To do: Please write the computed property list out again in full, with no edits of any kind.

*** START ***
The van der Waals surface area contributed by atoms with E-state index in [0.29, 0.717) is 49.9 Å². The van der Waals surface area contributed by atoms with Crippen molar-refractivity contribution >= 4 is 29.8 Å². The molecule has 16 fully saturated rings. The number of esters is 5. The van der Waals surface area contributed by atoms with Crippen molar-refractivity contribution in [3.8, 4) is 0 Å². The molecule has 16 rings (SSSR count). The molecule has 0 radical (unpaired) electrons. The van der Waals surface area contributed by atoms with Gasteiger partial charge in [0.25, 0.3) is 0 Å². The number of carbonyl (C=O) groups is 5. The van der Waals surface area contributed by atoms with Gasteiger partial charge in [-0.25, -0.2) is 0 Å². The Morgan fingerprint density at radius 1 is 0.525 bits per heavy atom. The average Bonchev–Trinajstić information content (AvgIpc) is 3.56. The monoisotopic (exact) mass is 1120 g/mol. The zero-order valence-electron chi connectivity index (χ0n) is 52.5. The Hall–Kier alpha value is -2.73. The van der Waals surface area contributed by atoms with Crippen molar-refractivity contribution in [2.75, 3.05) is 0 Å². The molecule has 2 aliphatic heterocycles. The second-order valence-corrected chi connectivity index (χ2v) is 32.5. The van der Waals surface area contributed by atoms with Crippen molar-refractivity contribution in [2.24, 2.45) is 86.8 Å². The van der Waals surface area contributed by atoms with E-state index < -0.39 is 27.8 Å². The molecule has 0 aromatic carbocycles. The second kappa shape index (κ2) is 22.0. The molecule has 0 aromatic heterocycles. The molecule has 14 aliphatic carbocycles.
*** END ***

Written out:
The van der Waals surface area contributed by atoms with E-state index in [0.29, 0.717) is 49.9 Å². The van der Waals surface area contributed by atoms with Crippen molar-refractivity contribution >= 4 is 29.8 Å². The molecule has 16 fully saturated rings. The number of esters is 5. The van der Waals surface area contributed by atoms with Crippen molar-refractivity contribution in [3.8, 4) is 0 Å². The molecule has 16 rings (SSSR count). The molecule has 0 radical (unpaired) electrons. The van der Waals surface area contributed by atoms with Gasteiger partial charge in [0.25, 0.3) is 0 Å². The number of carbonyl (C=O) groups is 5. The van der Waals surface area contributed by atoms with Gasteiger partial charge in [-0.25, -0.2) is 0 Å². The Morgan fingerprint density at radius 1 is 0.525 bits per heavy atom. The average Bonchev–Trinajstić information content (AvgIpc) is 3.56. The monoisotopic (exact) mass is 1120 g/mol. The zero-order valence-electron chi connectivity index (χ0n) is 52.5. The Hall–Kier alpha value is -2.73. The van der Waals surface area contributed by atoms with Crippen molar-refractivity contribution in [2.75, 3.05) is 0 Å². The molecule has 2 aliphatic heterocycles. The second-order valence-corrected chi connectivity index (χ2v) is 32.5. The van der Waals surface area contributed by atoms with Crippen molar-refractivity contribution in [2.24, 2.45) is 86.8 Å². The van der Waals surface area contributed by atoms with E-state index < -0.39 is 27.8 Å². The molecule has 0 aromatic carbocycles. The second kappa shape index (κ2) is 22.0. The molecule has 0 aromatic heterocycles. The molecule has 14 aliphatic carbocycles.